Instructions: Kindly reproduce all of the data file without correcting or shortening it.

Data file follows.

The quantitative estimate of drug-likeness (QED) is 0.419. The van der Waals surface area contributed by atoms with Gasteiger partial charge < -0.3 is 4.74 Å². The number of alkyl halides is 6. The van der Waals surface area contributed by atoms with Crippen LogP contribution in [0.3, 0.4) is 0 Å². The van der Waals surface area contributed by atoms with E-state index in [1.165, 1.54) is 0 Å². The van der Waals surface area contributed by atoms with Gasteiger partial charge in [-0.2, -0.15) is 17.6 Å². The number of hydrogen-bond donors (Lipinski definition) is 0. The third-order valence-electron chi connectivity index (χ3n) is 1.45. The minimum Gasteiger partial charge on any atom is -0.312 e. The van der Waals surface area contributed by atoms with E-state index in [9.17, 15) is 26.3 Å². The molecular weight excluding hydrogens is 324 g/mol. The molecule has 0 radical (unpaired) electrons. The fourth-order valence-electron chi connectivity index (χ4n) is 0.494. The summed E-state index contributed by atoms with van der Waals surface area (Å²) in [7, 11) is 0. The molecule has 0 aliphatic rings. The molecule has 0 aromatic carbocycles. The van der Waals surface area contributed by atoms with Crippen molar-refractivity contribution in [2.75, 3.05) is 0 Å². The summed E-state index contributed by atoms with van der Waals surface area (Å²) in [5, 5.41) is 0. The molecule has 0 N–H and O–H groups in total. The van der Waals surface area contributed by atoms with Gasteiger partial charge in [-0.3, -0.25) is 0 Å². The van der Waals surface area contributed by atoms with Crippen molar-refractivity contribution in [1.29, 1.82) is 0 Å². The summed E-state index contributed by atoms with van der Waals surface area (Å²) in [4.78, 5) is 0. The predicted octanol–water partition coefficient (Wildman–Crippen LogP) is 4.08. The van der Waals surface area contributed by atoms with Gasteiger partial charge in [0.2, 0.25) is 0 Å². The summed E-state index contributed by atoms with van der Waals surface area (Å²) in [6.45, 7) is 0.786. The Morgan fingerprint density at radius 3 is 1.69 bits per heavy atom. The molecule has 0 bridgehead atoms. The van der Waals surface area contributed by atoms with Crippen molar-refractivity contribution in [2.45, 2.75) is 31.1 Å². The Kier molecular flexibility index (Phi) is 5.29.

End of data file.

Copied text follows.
The quantitative estimate of drug-likeness (QED) is 0.419. The van der Waals surface area contributed by atoms with Gasteiger partial charge < -0.3 is 4.74 Å². The number of alkyl halides is 6. The van der Waals surface area contributed by atoms with Crippen LogP contribution in [0.3, 0.4) is 0 Å². The van der Waals surface area contributed by atoms with E-state index in [1.165, 1.54) is 0 Å². The van der Waals surface area contributed by atoms with Gasteiger partial charge in [-0.2, -0.15) is 17.6 Å². The number of hydrogen-bond donors (Lipinski definition) is 0. The third-order valence-electron chi connectivity index (χ3n) is 1.45. The minimum Gasteiger partial charge on any atom is -0.312 e. The van der Waals surface area contributed by atoms with E-state index in [9.17, 15) is 26.3 Å². The molecular weight excluding hydrogens is 324 g/mol. The molecule has 0 radical (unpaired) electrons. The fourth-order valence-electron chi connectivity index (χ4n) is 0.494. The summed E-state index contributed by atoms with van der Waals surface area (Å²) in [7, 11) is 0. The molecule has 0 aliphatic rings. The molecule has 0 aromatic carbocycles. The van der Waals surface area contributed by atoms with Crippen molar-refractivity contribution in [2.75, 3.05) is 0 Å². The summed E-state index contributed by atoms with van der Waals surface area (Å²) in [5, 5.41) is 0. The molecule has 0 N–H and O–H groups in total. The van der Waals surface area contributed by atoms with Gasteiger partial charge in [-0.3, -0.25) is 0 Å². The van der Waals surface area contributed by atoms with Crippen molar-refractivity contribution in [1.29, 1.82) is 0 Å². The summed E-state index contributed by atoms with van der Waals surface area (Å²) in [4.78, 5) is 0. The predicted octanol–water partition coefficient (Wildman–Crippen LogP) is 4.08. The van der Waals surface area contributed by atoms with Gasteiger partial charge in [0.2, 0.25) is 0 Å². The summed E-state index contributed by atoms with van der Waals surface area (Å²) in [6.45, 7) is 0.786. The Morgan fingerprint density at radius 3 is 1.69 bits per heavy atom. The molecule has 0 bridgehead atoms. The van der Waals surface area contributed by atoms with Crippen molar-refractivity contribution in [2.45, 2.75) is 31.1 Å². The Kier molecular flexibility index (Phi) is 5.29.